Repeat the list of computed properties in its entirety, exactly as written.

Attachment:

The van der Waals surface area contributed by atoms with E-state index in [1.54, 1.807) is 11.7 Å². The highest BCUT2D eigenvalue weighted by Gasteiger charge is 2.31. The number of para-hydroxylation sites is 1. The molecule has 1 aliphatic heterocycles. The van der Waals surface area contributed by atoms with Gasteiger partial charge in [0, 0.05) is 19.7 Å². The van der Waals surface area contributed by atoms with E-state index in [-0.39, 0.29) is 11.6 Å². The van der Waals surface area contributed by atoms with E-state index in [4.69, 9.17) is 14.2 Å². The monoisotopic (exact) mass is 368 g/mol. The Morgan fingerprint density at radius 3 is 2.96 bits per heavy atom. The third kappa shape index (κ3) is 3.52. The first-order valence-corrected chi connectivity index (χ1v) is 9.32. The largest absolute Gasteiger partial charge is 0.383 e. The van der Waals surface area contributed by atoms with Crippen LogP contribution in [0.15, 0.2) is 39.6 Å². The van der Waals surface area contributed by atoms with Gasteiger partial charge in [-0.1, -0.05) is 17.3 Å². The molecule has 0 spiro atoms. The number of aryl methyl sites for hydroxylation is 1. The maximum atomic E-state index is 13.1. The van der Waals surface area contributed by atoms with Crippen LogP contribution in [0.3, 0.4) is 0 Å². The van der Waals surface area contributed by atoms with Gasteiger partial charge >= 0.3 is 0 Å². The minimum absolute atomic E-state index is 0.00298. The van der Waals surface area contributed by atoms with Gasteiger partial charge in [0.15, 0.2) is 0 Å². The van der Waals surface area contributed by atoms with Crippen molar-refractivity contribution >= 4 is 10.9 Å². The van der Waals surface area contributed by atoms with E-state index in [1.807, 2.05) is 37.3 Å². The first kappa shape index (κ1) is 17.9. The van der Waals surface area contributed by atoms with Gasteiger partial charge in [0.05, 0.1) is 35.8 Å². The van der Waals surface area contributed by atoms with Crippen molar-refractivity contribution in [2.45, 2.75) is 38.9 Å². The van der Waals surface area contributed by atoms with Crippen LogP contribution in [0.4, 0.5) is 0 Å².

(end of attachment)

The van der Waals surface area contributed by atoms with E-state index in [1.54, 1.807) is 11.7 Å². The highest BCUT2D eigenvalue weighted by Gasteiger charge is 2.31. The number of para-hydroxylation sites is 1. The molecule has 1 aliphatic heterocycles. The van der Waals surface area contributed by atoms with Gasteiger partial charge in [0, 0.05) is 19.7 Å². The van der Waals surface area contributed by atoms with E-state index in [-0.39, 0.29) is 11.6 Å². The van der Waals surface area contributed by atoms with E-state index in [4.69, 9.17) is 14.2 Å². The monoisotopic (exact) mass is 368 g/mol. The Morgan fingerprint density at radius 3 is 2.96 bits per heavy atom. The third kappa shape index (κ3) is 3.52. The first-order valence-corrected chi connectivity index (χ1v) is 9.32. The largest absolute Gasteiger partial charge is 0.383 e. The van der Waals surface area contributed by atoms with Crippen LogP contribution in [0.15, 0.2) is 39.6 Å². The van der Waals surface area contributed by atoms with Gasteiger partial charge in [-0.1, -0.05) is 17.3 Å². The molecule has 0 spiro atoms. The number of aryl methyl sites for hydroxylation is 1. The maximum atomic E-state index is 13.1. The van der Waals surface area contributed by atoms with Crippen LogP contribution in [0.3, 0.4) is 0 Å². The van der Waals surface area contributed by atoms with Gasteiger partial charge >= 0.3 is 0 Å². The minimum absolute atomic E-state index is 0.00298. The van der Waals surface area contributed by atoms with Gasteiger partial charge in [0.15, 0.2) is 0 Å². The van der Waals surface area contributed by atoms with Crippen molar-refractivity contribution >= 4 is 10.9 Å². The van der Waals surface area contributed by atoms with E-state index in [1.807, 2.05) is 37.3 Å². The first kappa shape index (κ1) is 17.9. The van der Waals surface area contributed by atoms with Gasteiger partial charge in [0.05, 0.1) is 35.8 Å². The van der Waals surface area contributed by atoms with Crippen molar-refractivity contribution in [2.45, 2.75) is 38.9 Å². The van der Waals surface area contributed by atoms with Crippen LogP contribution in [0.4, 0.5) is 0 Å².